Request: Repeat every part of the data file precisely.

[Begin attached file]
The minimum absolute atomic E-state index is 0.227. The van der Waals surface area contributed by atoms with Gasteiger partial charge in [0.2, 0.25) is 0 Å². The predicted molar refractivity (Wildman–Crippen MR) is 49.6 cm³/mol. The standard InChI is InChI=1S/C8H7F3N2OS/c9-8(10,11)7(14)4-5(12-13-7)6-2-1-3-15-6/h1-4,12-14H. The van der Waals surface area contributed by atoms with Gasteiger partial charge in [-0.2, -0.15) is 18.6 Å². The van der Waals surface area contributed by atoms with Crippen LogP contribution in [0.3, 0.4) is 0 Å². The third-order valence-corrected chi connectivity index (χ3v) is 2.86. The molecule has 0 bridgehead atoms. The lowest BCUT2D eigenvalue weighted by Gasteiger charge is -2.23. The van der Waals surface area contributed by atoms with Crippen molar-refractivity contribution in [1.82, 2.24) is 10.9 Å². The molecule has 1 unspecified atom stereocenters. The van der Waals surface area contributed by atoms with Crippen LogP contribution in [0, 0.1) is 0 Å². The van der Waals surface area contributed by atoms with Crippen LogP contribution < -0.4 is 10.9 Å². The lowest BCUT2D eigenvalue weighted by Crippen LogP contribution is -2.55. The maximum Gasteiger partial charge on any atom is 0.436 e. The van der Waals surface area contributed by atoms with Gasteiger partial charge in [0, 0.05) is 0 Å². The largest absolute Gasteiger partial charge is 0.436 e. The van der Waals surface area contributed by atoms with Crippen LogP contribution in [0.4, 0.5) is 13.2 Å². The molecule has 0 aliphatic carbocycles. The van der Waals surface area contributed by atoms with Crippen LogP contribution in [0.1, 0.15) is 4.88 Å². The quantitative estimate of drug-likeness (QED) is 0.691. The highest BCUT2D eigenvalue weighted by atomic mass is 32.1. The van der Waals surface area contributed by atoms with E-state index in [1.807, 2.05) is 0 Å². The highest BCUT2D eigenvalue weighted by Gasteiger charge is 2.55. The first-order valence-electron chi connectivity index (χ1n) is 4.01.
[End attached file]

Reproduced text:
The minimum absolute atomic E-state index is 0.227. The van der Waals surface area contributed by atoms with Gasteiger partial charge in [0.2, 0.25) is 0 Å². The predicted molar refractivity (Wildman–Crippen MR) is 49.6 cm³/mol. The standard InChI is InChI=1S/C8H7F3N2OS/c9-8(10,11)7(14)4-5(12-13-7)6-2-1-3-15-6/h1-4,12-14H. The van der Waals surface area contributed by atoms with Gasteiger partial charge in [-0.2, -0.15) is 18.6 Å². The van der Waals surface area contributed by atoms with Crippen LogP contribution in [0.3, 0.4) is 0 Å². The third-order valence-corrected chi connectivity index (χ3v) is 2.86. The molecule has 0 bridgehead atoms. The lowest BCUT2D eigenvalue weighted by Gasteiger charge is -2.23. The van der Waals surface area contributed by atoms with Crippen molar-refractivity contribution in [1.82, 2.24) is 10.9 Å². The molecule has 1 unspecified atom stereocenters. The van der Waals surface area contributed by atoms with Crippen LogP contribution in [0, 0.1) is 0 Å². The van der Waals surface area contributed by atoms with Crippen LogP contribution < -0.4 is 10.9 Å². The lowest BCUT2D eigenvalue weighted by Crippen LogP contribution is -2.55. The maximum Gasteiger partial charge on any atom is 0.436 e. The van der Waals surface area contributed by atoms with Gasteiger partial charge in [0, 0.05) is 0 Å². The largest absolute Gasteiger partial charge is 0.436 e. The van der Waals surface area contributed by atoms with Crippen LogP contribution in [0.4, 0.5) is 13.2 Å². The molecule has 0 aliphatic carbocycles. The van der Waals surface area contributed by atoms with Crippen LogP contribution in [0.1, 0.15) is 4.88 Å². The quantitative estimate of drug-likeness (QED) is 0.691. The highest BCUT2D eigenvalue weighted by atomic mass is 32.1. The van der Waals surface area contributed by atoms with E-state index in [1.807, 2.05) is 0 Å². The highest BCUT2D eigenvalue weighted by Gasteiger charge is 2.55. The first-order valence-electron chi connectivity index (χ1n) is 4.01.